Why This Feminist Converted to Islam

I’m not sure why, but statistics about American Muslims are hard to come by. Estimates run from a little over 1 million to 7 million. Part of the reason for the discrepancy is the confusion over how to define Muslim. Are we counting only practicing Muslims? What about those who are born Muslim, but no longer observe Islamic rituals? And an even bigger mystery is the rate of conversion or number of converts in the U.S. Some sources put the number of converts at 17% of the American Muslim population. Others claim that approximately 20,000 Americans convert to Islam every year.

But whatever the number, most agree that there are more women converting to Islam than men. This puzzles non-Muslims who see Islam as a sexist religion that robs women of their autonomy. They tend to assume that the only reason a woman converts to Islam is because she is marrying a Muslim. While this is true in some cases, it doesn’t mean that the conversion is meaningless. And in my own experience, most of the women converts I’ve met converted on their own, for their own personal reasons.

Take for example a woman I know whom I’ll call Renee. She converted eight years ago when she was 24. She only recently became engaged to a Muslim. Her decision to convert had nothing to do with marriage to a Muslim. She is the only Muslim in her family. She wears the hijab and is active in mosque activities, particularly in the New Muslim Support Group. Most of the members of that group are women.

I’m another example. I converted two years ago at the age of 57. My husband is not a Muslim, nor is he interested in converting (although he completely supports my decision to do so). None of my children are Muslim. I had been a life-long Christian, even at one time the wife of a minister. And to top it off, I’m a feminist. Yet somehow Islam spoke to me and I found that I couldn’t ignore its call.

So why do women convert to Islam, if it’s such a sexist religion? I don’t know about all women, but here are my reasons, based on how I see Islam and what I’ve read in the Qur’an:

Islam actually accords women a higher status than most other religions, including Christianity. Women are not blamed for the introduction of evil into the world (the Fall). Men and women are held equally responsible before Allah and are seen as equal by Him. Islam also reveres the role of women in society, particularly as mothers. Muslim men are taught to treasure the women in their lives.

Islam has a healthier attitude toward sex than Christianity does. Women are not seen as temptresses or whores. Islam teaches that both men and women have a right to sexual pleasure.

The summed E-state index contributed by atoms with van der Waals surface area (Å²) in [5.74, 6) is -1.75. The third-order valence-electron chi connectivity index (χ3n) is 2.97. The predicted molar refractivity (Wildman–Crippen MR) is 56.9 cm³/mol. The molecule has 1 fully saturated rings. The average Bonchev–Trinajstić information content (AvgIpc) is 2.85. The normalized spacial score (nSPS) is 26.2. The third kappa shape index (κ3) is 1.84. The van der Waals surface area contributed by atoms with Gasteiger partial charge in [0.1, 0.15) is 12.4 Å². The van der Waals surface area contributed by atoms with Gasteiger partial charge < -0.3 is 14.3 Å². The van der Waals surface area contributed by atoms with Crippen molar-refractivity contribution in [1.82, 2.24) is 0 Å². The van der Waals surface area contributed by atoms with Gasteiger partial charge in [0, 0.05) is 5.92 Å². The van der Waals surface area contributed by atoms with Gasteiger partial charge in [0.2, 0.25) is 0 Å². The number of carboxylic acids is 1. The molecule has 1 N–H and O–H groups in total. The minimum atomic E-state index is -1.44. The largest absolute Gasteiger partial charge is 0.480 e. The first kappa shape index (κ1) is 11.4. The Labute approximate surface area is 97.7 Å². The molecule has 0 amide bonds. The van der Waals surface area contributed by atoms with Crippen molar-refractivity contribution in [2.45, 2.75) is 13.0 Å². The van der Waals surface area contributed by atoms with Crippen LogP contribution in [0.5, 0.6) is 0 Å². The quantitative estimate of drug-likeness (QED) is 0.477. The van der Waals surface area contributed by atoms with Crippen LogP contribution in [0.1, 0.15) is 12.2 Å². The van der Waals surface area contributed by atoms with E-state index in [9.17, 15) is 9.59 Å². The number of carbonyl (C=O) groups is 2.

I actually like Islam’s call for modesty. I didn’t realize until I started dressing hijab (Islamically) how uncomfortable I’d been exposing my cleavage, for instance. Somehow it just didn’t seem right. I don’t excuse men for having “unclean” thoughts about women, but I do believe that a woman has a responsibility to not do anything to undermine the respect society should accord her. Please don’t take this to mean that I think a woman who dresses provocatively is a slut or deserves to be raped. I don’t. But I personally feel more comfortable being private about what I expose to just anyone.

This brings me to the hijab itself, or headscarf. I don’t wear the hijab because I think a woman’s uncovered hair is enticing to men. I wear it because it helps me to be less preoccupied about my appearance. I confess, however, that I still like to look attractive. I match my hijabs to my outfits and arrange them in ways that I think are flattering. But still, just the act of wearing a hijab reminds me of my commitment to Allah. It’s a little bit like being a nun who wears the habit. It’s an outward sign of an inner conviction.

Finally, I don’t see Islam as sexist. Yes, some Muslim men are controlling, arrogant and abusive. But you know what? So are some non-Muslim men. How a man treats the women in his life has more to do with his cultural attitudes and traditions than with what he has learned from the Qur’an and the example of Mohammad (pbuh). I’m deeply disturbed when I hear non-Muslims saying that honor killings and female genital mutilation are part of Islam. They most emphatically are not.

Men who keep their women sequestered away in their homes are not following Islamic principles. Women are encouraged to be fully involved in life, and especially in the pursuit of knowledge, in order to contribute more to society, no matter what they do.

There is a pragmatic side to Islam that makes me feel more connected to the world. Christianity has its missionary work, but the average Christian is more concerned about his personal spirituality than with the needs of society. It comforts me to know that Allah has a special burden for the poor, the orphaned and the widowed. Women are especially vulnerable in any society, and it’s important to me that the Qur’an mandates Muslims to take care of those less fortunate than themselves.

If you have any questions about this post, feel free to ask them either in a comment or by contacting me at ellen [at] femagination [dot] com. I’d love to hear what you think!

My next post is going to be about the special needs of women converts.